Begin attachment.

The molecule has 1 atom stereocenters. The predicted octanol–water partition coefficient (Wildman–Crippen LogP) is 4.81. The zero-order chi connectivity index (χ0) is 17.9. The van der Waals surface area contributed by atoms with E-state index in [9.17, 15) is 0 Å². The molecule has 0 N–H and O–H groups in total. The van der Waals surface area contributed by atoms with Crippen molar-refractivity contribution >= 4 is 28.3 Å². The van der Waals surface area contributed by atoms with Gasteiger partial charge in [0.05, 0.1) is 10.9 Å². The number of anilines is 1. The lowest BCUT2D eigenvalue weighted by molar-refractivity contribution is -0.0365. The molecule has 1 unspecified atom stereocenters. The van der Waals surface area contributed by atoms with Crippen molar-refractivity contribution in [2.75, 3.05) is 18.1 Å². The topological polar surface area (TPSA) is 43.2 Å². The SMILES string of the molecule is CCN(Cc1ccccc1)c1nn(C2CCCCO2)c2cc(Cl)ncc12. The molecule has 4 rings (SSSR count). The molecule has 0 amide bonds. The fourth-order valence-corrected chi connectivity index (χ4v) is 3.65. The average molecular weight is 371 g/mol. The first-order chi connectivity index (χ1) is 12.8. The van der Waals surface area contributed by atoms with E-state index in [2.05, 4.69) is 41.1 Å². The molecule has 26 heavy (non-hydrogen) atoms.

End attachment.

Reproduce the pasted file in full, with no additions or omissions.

The molecule has 1 atom stereocenters. The predicted octanol–water partition coefficient (Wildman–Crippen LogP) is 4.81. The zero-order chi connectivity index (χ0) is 17.9. The van der Waals surface area contributed by atoms with E-state index in [9.17, 15) is 0 Å². The molecule has 0 N–H and O–H groups in total. The van der Waals surface area contributed by atoms with Crippen molar-refractivity contribution >= 4 is 28.3 Å². The van der Waals surface area contributed by atoms with Gasteiger partial charge in [0.05, 0.1) is 10.9 Å². The number of anilines is 1. The lowest BCUT2D eigenvalue weighted by molar-refractivity contribution is -0.0365. The molecule has 1 unspecified atom stereocenters. The van der Waals surface area contributed by atoms with Crippen molar-refractivity contribution in [2.75, 3.05) is 18.1 Å². The topological polar surface area (TPSA) is 43.2 Å². The SMILES string of the molecule is CCN(Cc1ccccc1)c1nn(C2CCCCO2)c2cc(Cl)ncc12. The molecule has 4 rings (SSSR count). The molecule has 0 amide bonds. The fourth-order valence-corrected chi connectivity index (χ4v) is 3.65. The average molecular weight is 371 g/mol. The first-order chi connectivity index (χ1) is 12.8. The van der Waals surface area contributed by atoms with E-state index in [2.05, 4.69) is 41.1 Å². The molecule has 26 heavy (non-hydrogen) atoms.